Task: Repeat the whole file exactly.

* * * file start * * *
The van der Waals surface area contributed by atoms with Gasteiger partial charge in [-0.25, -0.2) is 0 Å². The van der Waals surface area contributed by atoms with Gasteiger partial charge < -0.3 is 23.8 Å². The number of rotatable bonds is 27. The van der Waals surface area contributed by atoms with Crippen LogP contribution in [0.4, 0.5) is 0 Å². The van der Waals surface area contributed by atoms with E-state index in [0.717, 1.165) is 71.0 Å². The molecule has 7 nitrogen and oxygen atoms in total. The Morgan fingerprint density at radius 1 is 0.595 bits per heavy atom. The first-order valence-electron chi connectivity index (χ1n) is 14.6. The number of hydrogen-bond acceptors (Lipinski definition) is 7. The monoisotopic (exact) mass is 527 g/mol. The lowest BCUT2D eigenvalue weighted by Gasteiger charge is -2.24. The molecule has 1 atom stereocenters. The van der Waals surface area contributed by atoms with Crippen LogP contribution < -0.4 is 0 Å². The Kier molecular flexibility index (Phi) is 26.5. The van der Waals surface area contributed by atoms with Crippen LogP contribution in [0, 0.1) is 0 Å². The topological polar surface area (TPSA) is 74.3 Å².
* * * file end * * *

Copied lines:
The van der Waals surface area contributed by atoms with Gasteiger partial charge in [-0.25, -0.2) is 0 Å². The van der Waals surface area contributed by atoms with Gasteiger partial charge < -0.3 is 23.8 Å². The number of rotatable bonds is 27. The van der Waals surface area contributed by atoms with Crippen LogP contribution in [0.4, 0.5) is 0 Å². The van der Waals surface area contributed by atoms with E-state index in [0.717, 1.165) is 71.0 Å². The molecule has 7 nitrogen and oxygen atoms in total. The Morgan fingerprint density at radius 1 is 0.595 bits per heavy atom. The first-order valence-electron chi connectivity index (χ1n) is 14.6. The number of hydrogen-bond acceptors (Lipinski definition) is 7. The monoisotopic (exact) mass is 527 g/mol. The lowest BCUT2D eigenvalue weighted by Gasteiger charge is -2.24. The molecule has 1 atom stereocenters. The van der Waals surface area contributed by atoms with Crippen LogP contribution < -0.4 is 0 Å². The Kier molecular flexibility index (Phi) is 26.5. The van der Waals surface area contributed by atoms with Crippen LogP contribution in [0, 0.1) is 0 Å². The topological polar surface area (TPSA) is 74.3 Å².